4,529: Other general merchandise stores2170−3.76%0.92645.80
4,811: Scheduled air transportation2820−0.83%0.82672.90
4,821: Rail transportation1510−2.85%0.761,209.27
4,831: Sea, coastal and lakes transportation1540−1.48%0.81484.75
4,841: General freight trucking2870−4.45%0.83157.06
Panel C: Measures of information asymmetry
 Emergent industryMature industryDifferenceT-stat
  1. **indicates statistical significance at the 0.05 level.

Mean number of analyst coverage 1.63 2.11−0.48**−9.08
(S.E.) (2.25) (2.48)  
Mean earnings forecast error27.0318.98 8.05** 6.26
(S.E.)(66.67)(58.29)  
Mean earnings forecast dispersion15.60 9.77 5.83** 8.82
(S.E.)(38.35)(28.74)  

Higher R&D expenses make firms in emergent industries more risky (e.g., Chan, Lakonishok and Sougiannis, 2001; Brown and Kapadia, 2007). To assess the role of information asymmetry in the relative balance between the benefits and costs of internal markets, we examine three measures of information asymmetry: mean analyst coverage, earnings forecast error and forecast dispersion based on data from the I/B/E/S database.

For analyst following, we use the mean number of analysts making one-year-ahead earnings forecasts in any month of the year for each firm-calendar-year. Analyst earnings forecast error is defined as the absolute value of the difference between mean earnings forecasts and actual earnings, divided by the absolute value of actual earnings. Dispersion of analyst earnings forecasts is defined as the standard deviation of earnings forecasts scaled by the absolute value of the mean earnings forecast. These measures are widely used in the literature as measures of firms' information environment (e.g., Krishnaswami and Subramaniam, 1999; Kang and Liu, 2008). Panel C of Table 1 shows that emergent high-tech firms are indeed more subject to the problem of information asymmetry: they have lower analyst coverage, higher earnings forecast error and higher earnings forecast dispersion.3

We select all firms that operate in the eight emergent and 17 mature industries from the Segment NAICS file. We separate these firms into stand-alone and diversified firms. We classify a firm as diversified if it has one or more segments operating outside the eight high-tech industries or outside the 17 low-tech industries. Otherwise, firms in these eight and 17 industries, respectively, are regarded as single segment firms. However, if a firm operates in more than one high-tech industry in this study, for example, both software publishing and business support services, we classify it as a stand-alone. There are few firms operating in more than one high-tech segment; excluding these firms from the analysis does not change the results. Further, although in principle a firm could have a segment in both an emergent and a mature industry, no such conglomerate exists in our sample.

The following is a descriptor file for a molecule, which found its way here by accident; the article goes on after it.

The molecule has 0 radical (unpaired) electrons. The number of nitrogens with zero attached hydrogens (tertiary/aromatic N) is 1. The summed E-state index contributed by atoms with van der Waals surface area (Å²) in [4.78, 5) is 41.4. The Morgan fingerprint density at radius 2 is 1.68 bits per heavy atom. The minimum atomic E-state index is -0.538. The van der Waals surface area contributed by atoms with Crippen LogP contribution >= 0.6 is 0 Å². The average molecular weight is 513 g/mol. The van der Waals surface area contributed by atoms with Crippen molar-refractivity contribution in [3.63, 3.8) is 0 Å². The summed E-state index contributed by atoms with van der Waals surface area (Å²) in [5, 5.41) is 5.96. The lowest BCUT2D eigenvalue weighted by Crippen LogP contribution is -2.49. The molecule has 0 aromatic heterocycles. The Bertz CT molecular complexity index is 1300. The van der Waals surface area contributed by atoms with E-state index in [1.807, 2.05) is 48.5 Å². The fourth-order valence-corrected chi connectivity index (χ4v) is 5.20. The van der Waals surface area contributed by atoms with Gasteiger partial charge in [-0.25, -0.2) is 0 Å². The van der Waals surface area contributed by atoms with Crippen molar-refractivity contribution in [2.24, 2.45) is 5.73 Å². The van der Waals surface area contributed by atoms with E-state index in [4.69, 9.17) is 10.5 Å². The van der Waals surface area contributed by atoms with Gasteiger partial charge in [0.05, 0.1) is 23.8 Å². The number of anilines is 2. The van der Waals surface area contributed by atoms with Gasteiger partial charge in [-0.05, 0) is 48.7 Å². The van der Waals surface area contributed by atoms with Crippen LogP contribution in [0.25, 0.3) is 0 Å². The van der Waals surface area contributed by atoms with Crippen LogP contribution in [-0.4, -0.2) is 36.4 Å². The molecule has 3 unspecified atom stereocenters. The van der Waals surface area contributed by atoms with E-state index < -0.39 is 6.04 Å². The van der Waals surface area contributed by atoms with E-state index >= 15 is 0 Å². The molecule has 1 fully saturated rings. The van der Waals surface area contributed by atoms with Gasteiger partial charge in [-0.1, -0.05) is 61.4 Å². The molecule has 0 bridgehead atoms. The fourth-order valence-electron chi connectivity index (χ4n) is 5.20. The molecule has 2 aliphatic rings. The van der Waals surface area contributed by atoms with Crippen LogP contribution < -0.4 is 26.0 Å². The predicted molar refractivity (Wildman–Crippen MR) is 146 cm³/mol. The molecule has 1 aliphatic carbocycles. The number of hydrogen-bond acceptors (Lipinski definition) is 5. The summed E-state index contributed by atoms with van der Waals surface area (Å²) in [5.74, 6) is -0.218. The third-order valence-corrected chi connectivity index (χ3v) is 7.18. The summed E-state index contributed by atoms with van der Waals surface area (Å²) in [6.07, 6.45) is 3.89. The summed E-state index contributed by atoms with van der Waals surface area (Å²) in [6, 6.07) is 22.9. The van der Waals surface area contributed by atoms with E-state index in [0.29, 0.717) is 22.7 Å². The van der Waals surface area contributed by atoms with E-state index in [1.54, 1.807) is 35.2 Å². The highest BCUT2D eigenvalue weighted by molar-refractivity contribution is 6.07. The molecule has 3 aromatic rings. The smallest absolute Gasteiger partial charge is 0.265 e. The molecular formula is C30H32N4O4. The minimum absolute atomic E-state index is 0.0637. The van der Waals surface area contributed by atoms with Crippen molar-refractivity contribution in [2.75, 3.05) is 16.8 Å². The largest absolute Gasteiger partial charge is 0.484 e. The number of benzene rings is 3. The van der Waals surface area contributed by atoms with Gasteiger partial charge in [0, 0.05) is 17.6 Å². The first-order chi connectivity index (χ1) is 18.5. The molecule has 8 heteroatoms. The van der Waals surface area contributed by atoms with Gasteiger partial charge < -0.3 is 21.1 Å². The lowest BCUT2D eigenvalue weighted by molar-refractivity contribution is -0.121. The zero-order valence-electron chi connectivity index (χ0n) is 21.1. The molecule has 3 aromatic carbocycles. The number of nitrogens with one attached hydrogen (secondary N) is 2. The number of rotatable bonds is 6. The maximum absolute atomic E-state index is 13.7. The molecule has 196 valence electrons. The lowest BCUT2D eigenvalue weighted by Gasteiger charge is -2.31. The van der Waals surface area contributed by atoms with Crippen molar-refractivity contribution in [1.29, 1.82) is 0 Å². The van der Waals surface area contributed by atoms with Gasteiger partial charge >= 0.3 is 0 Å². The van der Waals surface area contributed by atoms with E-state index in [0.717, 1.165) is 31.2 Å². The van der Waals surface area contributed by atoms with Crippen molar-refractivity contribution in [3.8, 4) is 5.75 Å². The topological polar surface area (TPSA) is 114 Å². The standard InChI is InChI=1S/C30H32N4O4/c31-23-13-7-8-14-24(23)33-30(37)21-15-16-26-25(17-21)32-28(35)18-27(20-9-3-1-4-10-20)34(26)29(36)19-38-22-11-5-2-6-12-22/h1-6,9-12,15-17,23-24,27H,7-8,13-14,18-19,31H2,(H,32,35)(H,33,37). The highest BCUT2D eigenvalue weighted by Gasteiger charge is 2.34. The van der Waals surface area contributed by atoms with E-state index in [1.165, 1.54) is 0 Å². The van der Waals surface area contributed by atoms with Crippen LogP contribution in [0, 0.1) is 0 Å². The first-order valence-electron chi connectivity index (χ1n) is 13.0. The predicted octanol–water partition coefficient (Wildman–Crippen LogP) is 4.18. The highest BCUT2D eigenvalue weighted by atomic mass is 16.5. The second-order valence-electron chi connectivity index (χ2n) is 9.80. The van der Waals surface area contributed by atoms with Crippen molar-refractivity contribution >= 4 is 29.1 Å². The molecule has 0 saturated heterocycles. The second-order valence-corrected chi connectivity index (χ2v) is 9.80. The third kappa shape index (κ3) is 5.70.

Segment data are available from the Business Information File, which contains seven years of information for operating segments required under SFAS 131 (issued in June 1997 and effective for fiscal years beginning after December 15, 1997). SFAS 131 requires a public corporation to report financial information about its operating segments. An operating segment is defined as “an enterprise about which separate financial information is available that is evaluated regularly by the chief operating decision maker in deciding how to allocate resources and in assessing performance.”4

SFAS 131 also requires “reconciliation of total segment revenues, total segment profit or loss, total segment assets and other amounts disclosed for segments to corresponding amounts in the enterprise's general-purpose financial statements.” As the data in our sample are reported in accordance with SFAS 131, we expect no discrepancy between the segment and firm levels. For 1995 and 1996 data, while we omit observations where the aggregate segment data deviates from the firm-level data by more than 10%, if there is a smaller discrepancy between the segment and firm levels, we follow the convention of previous studies and allocate any discrepancy to each segment in proportion to total assets.

3.2. Statistical analysis

3.2.1. Summary statistics